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Mazda's first EV won't look like an appliance

by Ronan Glon

Sales will begin in 2020.

Mazda is busily developing its first series-produced electric car. We haven't seen it yet, and details remain few and far between, but some of the company's top executives recently shed insight into what form it will -- and won't -- take.

British magazine Autocar learned that the yet-unnamed model will arrive as a standalone car. It won't be simply an electric variant of an existing model. It's too early to tell how big it will be or whether it will arrive as a sedan, a crossover, or something else entirely. What's certain is that it won't look like an electric car.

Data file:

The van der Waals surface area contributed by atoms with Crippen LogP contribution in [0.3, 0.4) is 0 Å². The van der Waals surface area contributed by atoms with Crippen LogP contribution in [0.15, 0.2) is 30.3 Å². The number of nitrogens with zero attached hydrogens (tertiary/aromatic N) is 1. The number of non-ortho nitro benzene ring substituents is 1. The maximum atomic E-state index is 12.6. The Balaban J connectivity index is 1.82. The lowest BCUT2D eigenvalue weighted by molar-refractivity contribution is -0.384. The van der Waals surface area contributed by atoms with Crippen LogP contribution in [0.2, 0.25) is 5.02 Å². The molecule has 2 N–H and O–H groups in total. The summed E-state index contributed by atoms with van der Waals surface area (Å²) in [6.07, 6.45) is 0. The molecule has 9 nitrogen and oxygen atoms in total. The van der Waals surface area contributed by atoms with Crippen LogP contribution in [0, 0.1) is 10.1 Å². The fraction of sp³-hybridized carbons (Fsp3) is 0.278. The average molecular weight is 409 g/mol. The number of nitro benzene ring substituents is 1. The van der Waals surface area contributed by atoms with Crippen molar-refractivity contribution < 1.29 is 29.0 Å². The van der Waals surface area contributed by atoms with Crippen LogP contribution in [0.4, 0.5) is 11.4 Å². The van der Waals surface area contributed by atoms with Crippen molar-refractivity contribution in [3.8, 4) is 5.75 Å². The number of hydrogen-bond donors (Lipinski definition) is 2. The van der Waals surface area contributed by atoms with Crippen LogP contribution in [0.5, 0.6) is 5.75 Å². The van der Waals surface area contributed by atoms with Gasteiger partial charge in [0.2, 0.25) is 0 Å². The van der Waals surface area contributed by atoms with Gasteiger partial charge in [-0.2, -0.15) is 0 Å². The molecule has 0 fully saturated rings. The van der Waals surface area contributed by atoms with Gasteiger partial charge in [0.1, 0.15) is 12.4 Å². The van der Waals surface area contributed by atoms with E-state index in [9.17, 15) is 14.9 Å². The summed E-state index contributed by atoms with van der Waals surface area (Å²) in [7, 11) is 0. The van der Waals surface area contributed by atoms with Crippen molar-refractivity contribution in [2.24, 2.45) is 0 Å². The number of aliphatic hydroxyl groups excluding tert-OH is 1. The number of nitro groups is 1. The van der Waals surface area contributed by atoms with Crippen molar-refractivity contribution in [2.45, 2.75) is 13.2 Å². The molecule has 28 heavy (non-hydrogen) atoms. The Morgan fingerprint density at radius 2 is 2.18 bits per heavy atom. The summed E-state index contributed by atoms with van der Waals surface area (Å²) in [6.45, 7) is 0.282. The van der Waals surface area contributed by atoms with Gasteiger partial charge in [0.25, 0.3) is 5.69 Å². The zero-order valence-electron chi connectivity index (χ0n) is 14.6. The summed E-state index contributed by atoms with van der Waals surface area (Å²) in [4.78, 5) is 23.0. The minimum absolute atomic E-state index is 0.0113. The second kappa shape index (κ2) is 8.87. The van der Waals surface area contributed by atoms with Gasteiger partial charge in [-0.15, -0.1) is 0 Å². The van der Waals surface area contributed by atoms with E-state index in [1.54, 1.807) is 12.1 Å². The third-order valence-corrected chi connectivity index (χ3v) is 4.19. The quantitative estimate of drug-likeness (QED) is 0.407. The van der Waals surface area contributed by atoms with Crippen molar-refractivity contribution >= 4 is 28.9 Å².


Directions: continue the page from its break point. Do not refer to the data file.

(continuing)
"We don't want an EV to look like a fridge like some other car makers," explained Jo Stenuit, the firm's European design boss, in an interview with Autocar on the sidelines of this week's Los Angeles auto show. Ikuo Maeda, Mazda's head of design, echoed Stenuit's comments by pointing out he doesn't want his team to create an electric car that looks "digital." The designers' comments suggest the EV will look like a standard car that just happens to be electric.

Mazda will offer at least two variants of the yet-unnamed car. The first will be a pure, battery-powered model. The second will receive a rotary engine as a range extender. The company will also release a plug-in hybrid shortly after the electric car goes on sale, but it's unclear at this point whether the two models will be related in any way.

The first electric Mazda is tentatively scheduled to make its debut in 2020. Sales could begin during the 2021 model year.

Note: Mazda Vision Coupe concept pictured.